• Will more banks consider a sale in 2014? Only 5 percent of respondents indicate that they’re willing to sell a bank. There are a number of reasons that these banks won’t sell out: Forty-eight percent say that the bank’s board and management want to remain independent, and 42 percent say that current pricing is too low.
  • When asked to provide the top three reasons for selling their bank, almost half of respondents say they would entertain a sale if the bank received an attractive offer. The second and third most popular reasons for a possible sale are the high cost of regulation, at 25 percent, and limited organic growth opportunities, at 23 percent.
  • Once the deal is done, what are the most difficult aspects of the acquisition? Assessing credit quality issues at the acquired institution is cited as a challenge for 53 percent of respondents. Post-merger integration, at 45 percent, and cultural compatibility, at 43 percent, continue to be problematic for buyers. However, many respondents report that they are satisfied with some of the stickier points of the deal, like cultural fit, growth in market share and technology integration.

Download the summary results in PDF format.

M&A: Avoiding Compliance Sinkholes


11-11-13-Moss-Adams.pngWith interest rates on loans at an all-time low and fee income significantly diminished as a result of a new focus on consumer protections, many banks, credit unions and other financial services companies are looking to acquisitions to supply needed growth in balance sheets and income sources. But along with acquisitions come many potential regulatory pitfalls, including consumer protection risks.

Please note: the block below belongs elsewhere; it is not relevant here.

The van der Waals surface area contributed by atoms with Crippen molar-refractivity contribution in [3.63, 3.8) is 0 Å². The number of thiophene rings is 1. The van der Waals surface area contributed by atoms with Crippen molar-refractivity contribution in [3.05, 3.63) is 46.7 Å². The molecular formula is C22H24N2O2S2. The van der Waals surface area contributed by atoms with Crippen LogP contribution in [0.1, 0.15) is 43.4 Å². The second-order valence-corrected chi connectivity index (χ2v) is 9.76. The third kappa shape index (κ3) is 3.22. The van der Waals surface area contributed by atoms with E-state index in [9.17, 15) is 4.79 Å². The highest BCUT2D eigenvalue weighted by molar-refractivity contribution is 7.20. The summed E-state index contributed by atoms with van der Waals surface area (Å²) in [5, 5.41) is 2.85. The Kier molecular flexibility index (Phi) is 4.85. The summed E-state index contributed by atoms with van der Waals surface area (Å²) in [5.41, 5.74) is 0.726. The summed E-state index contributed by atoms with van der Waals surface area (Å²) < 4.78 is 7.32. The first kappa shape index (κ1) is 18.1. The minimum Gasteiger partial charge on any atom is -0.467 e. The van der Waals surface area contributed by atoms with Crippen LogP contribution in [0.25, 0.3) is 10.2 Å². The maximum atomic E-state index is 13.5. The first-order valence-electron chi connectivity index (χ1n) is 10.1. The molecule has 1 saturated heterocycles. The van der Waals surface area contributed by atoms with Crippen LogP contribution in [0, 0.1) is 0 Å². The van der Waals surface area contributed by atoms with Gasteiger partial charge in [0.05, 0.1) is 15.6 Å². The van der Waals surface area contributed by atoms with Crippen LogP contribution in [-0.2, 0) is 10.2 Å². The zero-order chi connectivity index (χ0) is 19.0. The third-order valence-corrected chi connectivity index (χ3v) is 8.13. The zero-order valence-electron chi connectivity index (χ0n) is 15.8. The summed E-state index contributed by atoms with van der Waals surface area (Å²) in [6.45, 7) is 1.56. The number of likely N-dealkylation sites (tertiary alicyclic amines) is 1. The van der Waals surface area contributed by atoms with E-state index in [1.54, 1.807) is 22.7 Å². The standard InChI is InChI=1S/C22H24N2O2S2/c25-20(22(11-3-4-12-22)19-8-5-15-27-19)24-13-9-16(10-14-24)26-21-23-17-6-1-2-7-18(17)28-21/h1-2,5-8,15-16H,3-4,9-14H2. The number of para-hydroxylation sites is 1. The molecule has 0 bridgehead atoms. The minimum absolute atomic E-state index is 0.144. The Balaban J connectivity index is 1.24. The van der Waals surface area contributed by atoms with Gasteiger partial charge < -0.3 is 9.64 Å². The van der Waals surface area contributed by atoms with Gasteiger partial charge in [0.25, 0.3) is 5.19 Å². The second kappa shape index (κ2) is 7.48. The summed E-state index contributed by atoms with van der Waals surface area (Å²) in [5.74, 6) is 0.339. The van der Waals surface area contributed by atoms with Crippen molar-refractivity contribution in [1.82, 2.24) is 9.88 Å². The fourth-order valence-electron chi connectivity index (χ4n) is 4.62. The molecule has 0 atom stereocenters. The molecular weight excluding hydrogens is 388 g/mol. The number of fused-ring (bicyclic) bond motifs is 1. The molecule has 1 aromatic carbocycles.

Without appropriate levels of due diligence, your bank could end up with a number of hidden compliance nightmares, such as violations of the Truth in Lending Act, Real Estate Settlement Procedures Act, or flood insurance rules that result in consumer restitution, fines or civil monetary penalty assessments from your banking regulator.

Here are a few key compliance considerations to keep in mind during your preliminary evaluation of an acquisition target. Think about these things well before seeking approval of the acquisition from regulators and shareholders.

Institutional History

Has the acquisition target historically had regulatory issues? Be sure to check for published enforcement actions regarding products, services or practices that may affect the combined institution’s compliance and reputational profile. Don’t forget to use simple Internet searches, including social media outlets, through readily available search engines. You might be surprised by the results of your searches.

Compliance Management

Does the acquisition target have a well-run compliance management system? Include an evaluation of key compliance management components in your due diligence. Always consider risk assessments, policies, monitoring schedules, training, and complaint-management practices. Is the institution’s program comprehensive? Is reporting to the board regarding program activities concise and detailed? Are issues reported and resolved in a timely manner?